3. The other point turns on the next: paragraph of the letter and it is in these terms: 'I am further instructed to state that even if your client has now obtained Probate as mentioned in your letter under reply, my client on behalf of her sons and your client are jointly entitled to administer the properties of the estate in accordance with the Will.' There one has, in words, an admission of the plaintiff's right made by the Vakil on behalf of the defendants within two years of the suit being brought, which is in itself sufficient evidence that the possession held by her oil behalf of her sons was not possession adverse to the plaintiff.

4. For these reasons, I agree with the judgment of the learned Judge and this appeal must be dismissed with costs.

Coutts-Trotter, J.

5. I am of the same opinion. There are two points which. appear to me to be fatal to the appellants in this case. The first is Section 10 of the Law of Limitation to which the only answer of the learned Vakil who has argued the case with greatfulness, is that that section only applies when the trustee is being called to account by a stranger, and not when the person who seeks to investigate the affairs of the trustee is a co-trustee; for that position, I find no authority, and none was suggested to exist, and it seems to me to be a proposition that, on the face of it, you do away with half the benefit that the section of the Act intended to confer.

6. The next is the letter, Exhibit V, written by the mother of the infants. It is argued against that by Mr. Kothaudarama Mudaliar that guardians cannot make admission on behalf of their wards. That, no doubt, as a general proposition, is perfectly sound, but here we ate investigating a certain fact, namely, was the possession of the guardian on behalf of her minor children adverse to the plaintiff or was it not, it being in her possession. The answer is, that what ,she said about it is perfectly admissible as showing quo animo she, representing her children remained in possession of the property. She could perhaps have given some evidence by her words or her acts that she believed herself and intended herself on their behalf to be occupying adversely to the plaintiff. But if she did not, you cannot impute to the minors an intention and a character in possession which was not the intention or the character in which their guardian who represents them acts-for them. You cannot manufacture ex post facto, merely because they were minors, the adverse quality which the actual possession was never clothed with.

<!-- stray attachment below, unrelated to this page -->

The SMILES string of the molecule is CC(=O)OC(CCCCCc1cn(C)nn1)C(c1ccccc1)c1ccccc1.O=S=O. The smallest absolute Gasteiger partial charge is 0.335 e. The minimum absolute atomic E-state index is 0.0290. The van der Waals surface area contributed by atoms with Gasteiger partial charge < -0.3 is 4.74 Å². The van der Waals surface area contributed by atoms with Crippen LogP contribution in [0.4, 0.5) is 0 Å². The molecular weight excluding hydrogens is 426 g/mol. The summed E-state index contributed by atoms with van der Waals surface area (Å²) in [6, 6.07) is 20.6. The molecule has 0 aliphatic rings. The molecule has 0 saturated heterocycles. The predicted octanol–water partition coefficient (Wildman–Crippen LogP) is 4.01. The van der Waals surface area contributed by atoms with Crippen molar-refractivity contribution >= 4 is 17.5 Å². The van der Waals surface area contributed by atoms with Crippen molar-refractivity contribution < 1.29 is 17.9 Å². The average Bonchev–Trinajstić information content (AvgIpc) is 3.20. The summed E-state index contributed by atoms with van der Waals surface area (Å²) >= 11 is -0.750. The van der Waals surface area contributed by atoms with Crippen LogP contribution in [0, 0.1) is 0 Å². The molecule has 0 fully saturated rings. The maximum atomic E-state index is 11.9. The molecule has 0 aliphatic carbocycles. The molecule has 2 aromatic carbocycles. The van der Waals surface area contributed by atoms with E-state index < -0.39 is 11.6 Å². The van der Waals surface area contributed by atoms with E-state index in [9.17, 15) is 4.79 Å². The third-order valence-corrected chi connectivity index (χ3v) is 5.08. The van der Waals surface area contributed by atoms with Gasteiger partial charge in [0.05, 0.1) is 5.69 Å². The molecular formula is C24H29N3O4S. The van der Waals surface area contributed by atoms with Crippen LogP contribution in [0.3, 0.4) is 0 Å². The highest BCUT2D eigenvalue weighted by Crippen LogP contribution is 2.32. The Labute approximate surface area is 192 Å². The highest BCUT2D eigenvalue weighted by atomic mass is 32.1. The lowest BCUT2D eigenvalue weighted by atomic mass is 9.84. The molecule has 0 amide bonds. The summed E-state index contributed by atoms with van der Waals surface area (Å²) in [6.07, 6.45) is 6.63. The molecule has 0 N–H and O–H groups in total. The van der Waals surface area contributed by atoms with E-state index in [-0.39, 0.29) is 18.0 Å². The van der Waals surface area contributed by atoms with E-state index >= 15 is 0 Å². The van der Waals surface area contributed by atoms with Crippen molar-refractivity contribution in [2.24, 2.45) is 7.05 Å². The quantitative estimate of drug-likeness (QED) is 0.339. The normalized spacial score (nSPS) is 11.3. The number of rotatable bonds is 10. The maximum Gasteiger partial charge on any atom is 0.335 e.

7. In my opinion, this appeal fails, and I agree to the order proposed by my Lord.